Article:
Avalanche Jam coming up Friday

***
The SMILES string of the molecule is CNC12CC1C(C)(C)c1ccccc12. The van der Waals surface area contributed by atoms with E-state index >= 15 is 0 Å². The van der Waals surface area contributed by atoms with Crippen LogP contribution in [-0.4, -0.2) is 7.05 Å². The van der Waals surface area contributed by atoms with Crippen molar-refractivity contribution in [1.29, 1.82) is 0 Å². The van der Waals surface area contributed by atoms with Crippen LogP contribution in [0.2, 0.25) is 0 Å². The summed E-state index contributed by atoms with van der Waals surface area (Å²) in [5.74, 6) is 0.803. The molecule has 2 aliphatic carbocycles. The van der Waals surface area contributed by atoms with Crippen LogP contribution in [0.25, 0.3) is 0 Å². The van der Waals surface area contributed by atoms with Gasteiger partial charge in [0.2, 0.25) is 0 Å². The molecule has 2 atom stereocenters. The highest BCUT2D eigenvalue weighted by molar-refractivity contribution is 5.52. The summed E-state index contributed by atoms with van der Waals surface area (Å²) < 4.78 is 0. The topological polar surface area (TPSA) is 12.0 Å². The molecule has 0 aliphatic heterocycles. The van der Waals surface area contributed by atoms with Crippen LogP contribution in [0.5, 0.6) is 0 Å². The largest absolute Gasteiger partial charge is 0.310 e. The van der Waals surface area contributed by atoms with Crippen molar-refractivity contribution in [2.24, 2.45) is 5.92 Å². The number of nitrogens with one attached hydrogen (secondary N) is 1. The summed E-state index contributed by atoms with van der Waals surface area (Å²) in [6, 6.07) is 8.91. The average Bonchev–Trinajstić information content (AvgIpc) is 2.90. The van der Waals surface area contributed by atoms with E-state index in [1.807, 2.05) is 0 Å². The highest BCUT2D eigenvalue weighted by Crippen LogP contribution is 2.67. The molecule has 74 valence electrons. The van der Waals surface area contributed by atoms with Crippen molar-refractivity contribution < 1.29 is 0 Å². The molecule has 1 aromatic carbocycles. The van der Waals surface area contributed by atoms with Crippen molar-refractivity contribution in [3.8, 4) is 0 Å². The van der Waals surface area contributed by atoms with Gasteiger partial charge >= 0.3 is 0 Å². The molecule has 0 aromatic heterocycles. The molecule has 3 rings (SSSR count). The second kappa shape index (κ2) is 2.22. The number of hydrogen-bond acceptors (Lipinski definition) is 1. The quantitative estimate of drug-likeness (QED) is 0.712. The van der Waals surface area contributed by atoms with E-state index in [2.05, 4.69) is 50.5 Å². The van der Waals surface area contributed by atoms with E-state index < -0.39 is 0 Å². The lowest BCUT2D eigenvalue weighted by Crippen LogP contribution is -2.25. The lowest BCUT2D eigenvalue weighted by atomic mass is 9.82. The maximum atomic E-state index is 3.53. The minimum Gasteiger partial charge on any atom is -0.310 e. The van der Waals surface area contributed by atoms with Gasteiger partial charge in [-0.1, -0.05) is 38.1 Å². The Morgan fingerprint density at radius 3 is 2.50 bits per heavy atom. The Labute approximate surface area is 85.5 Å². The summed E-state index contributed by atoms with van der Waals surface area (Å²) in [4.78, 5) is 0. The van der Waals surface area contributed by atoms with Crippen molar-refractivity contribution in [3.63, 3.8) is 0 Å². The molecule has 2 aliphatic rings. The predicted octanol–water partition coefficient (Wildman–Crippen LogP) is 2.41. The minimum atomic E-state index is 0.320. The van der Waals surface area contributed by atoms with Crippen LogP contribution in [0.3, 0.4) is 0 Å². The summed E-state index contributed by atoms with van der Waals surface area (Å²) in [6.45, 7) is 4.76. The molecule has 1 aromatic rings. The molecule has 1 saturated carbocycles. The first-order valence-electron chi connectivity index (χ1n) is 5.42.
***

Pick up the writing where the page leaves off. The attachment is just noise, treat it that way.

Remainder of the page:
SUMMIT COUNTY – Even though the Colorado Avalanche Information Center operates under the auspices of the state of Colorado (as part of the Colorado Geological Survey), the center still relies heavily on grassroots support to pay for part of its education efforts, especially those targeted at backcountry skiers, snowboarders, hikers and snowmobilers.This Friday, the center once again will benefit from the annual Avalanche Jam at the American Mountaineering Center in Golden. In past years, the Avalanche Jam has raised as much as $10,000, making it the single most important grassroots fundraising event. “We’re hoping to at least match that amount this year,” said Steve Christie, sales director for Backcountry Access, main sponsor of the event. “And this would be a good year for everyone to come and thank Knox (Williams) for all he’s done during his tenure as director of the avalanche center,” Christie said.Funding for the CAIC has been holding steady in recent years, with a big part of its budget coming from the Colorado Department of Transportation. Working with CDOT, the center’s avalanche experts try to predict and mitigate slide hazards along the state’s many high mountain roads, notably U.S. Highway 550 over Red Mountain Pass and through Silverton, as well as I-70, which has its own share of slide-prone areas.Other sources of significant funding include the U.S. Forest Service and the Colorado ski industry, as well as local governments that benefit from the center’s services, including towns in Summit County.”It’s always a great time,” said Brad Sawtell, a forecaster with the center’s Breckenridge office. “Of course, I usually end up sitting in our booth most of the time, but it’s still fun to see all the backcountry and avalanche folks before the season starts. And from what I understand, this year’s silent auction blows the doors off the previous years, combined,” Sawtell said. Given the immense focus on hurricane relief efforts and charity, Sawtell said raising funds will be tougher than ever for the avalanche center this season, but he encouraged backcountry enthusiasts to dig deep for this event.”I can understand not wanting to go, to make the three-hour round trip, but maybe buy a ticket anyway, and give it to someone who can use it,” he said.Sawtell said a similar event in support of the Utah avalanche center has raised significantly more than the Avalanche Jam – between $30,000 and $40,000 in previous seasons. He said that might be due to the fact that backcountry use is centralized around the Salt Lake City-Wasatch Front Range, while Colorado’s backcountry skiers are spread more evenly around different parts of the state, making it harder for them to attend a centralized event.Funding for the center is finalized for this year, with a three percent overall increase that accounts for inflation, Sawtell said after a CAIC staff meeting last week. And that seems to suggest that funding for the Breckenridge office, offering thrice-weekly local updates on avy conditions, will also remain in place for this season.Sawtell said the Breckenridge office once again plans to issue Monday, Wednesday and Friday afternoon reports on backcountry avalanche conditions, with updates on weekends if needed, whenever possible.For the long-term, Sawtell said a big goal of his is to keep the Breckenridge center open later in the season, perhaps through the end of May, during the peak backcountry season, he said. A Summit-specific web site, with direct feedback from backcountry users, could also help keep information up to date, he said.Along with the Avalanche Jam fundraiser, the CAIC also relies on the Friends of the Avalanche Center grassroots network for support. It’s not too early to start thinking about joining the Friends group for this season. A $30 membership includes a morning forecast via email as well as a few other goodies, including a newsletter. The premium $45 membership also includes an afternoon forecast via email. More information is at the CAIC website: http://geosurvey.state.co.us/avalanche.This year’s Avalanche Jam includes live music by the band Damage Done (all the bandmembers are employees of Neptune Sports, an outdoor shop in Boulder), a dinner from Trappeda’s Italian Cafe, plenty of beer from New Belgium Brewery, another of the CAIC’s big supporters, and a big silent auction. The jam is from 5 to 10 p.m. Friday in the North Parking lot of the American Mountaineering Center in Golden, located at 710 10th St.Bob Berwyn can be reached at (970) 668-3998 or at firstname.lastname@example.org.
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